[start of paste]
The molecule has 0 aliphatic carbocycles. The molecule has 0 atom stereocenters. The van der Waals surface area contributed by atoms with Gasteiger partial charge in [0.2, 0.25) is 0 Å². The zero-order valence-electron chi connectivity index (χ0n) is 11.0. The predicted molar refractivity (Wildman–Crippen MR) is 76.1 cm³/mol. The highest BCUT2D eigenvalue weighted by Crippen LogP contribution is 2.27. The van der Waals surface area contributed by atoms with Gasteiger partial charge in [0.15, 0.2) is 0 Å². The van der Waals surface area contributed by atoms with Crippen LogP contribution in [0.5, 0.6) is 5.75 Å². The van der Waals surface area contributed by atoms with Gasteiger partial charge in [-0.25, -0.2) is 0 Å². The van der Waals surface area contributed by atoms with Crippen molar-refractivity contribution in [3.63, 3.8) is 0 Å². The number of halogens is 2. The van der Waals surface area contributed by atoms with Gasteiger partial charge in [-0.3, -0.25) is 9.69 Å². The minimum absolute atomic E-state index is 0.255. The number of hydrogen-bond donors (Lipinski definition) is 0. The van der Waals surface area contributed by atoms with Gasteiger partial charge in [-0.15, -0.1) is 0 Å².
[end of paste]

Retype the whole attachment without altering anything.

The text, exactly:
The molecule has 0 aliphatic carbocycles. The molecule has 0 atom stereocenters. The van der Waals surface area contributed by atoms with Gasteiger partial charge in [0.2, 0.25) is 0 Å². The zero-order valence-electron chi connectivity index (χ0n) is 11.0. The predicted molar refractivity (Wildman–Crippen MR) is 76.1 cm³/mol. The highest BCUT2D eigenvalue weighted by Crippen LogP contribution is 2.27. The van der Waals surface area contributed by atoms with Gasteiger partial charge in [0.15, 0.2) is 0 Å². The van der Waals surface area contributed by atoms with Crippen LogP contribution in [0.5, 0.6) is 5.75 Å². The van der Waals surface area contributed by atoms with Gasteiger partial charge in [-0.25, -0.2) is 0 Å². The van der Waals surface area contributed by atoms with Crippen molar-refractivity contribution in [3.63, 3.8) is 0 Å². The number of halogens is 2. The van der Waals surface area contributed by atoms with Gasteiger partial charge in [-0.3, -0.25) is 9.69 Å². The minimum absolute atomic E-state index is 0.255. The number of hydrogen-bond donors (Lipinski definition) is 0. The van der Waals surface area contributed by atoms with Gasteiger partial charge in [-0.15, -0.1) is 0 Å².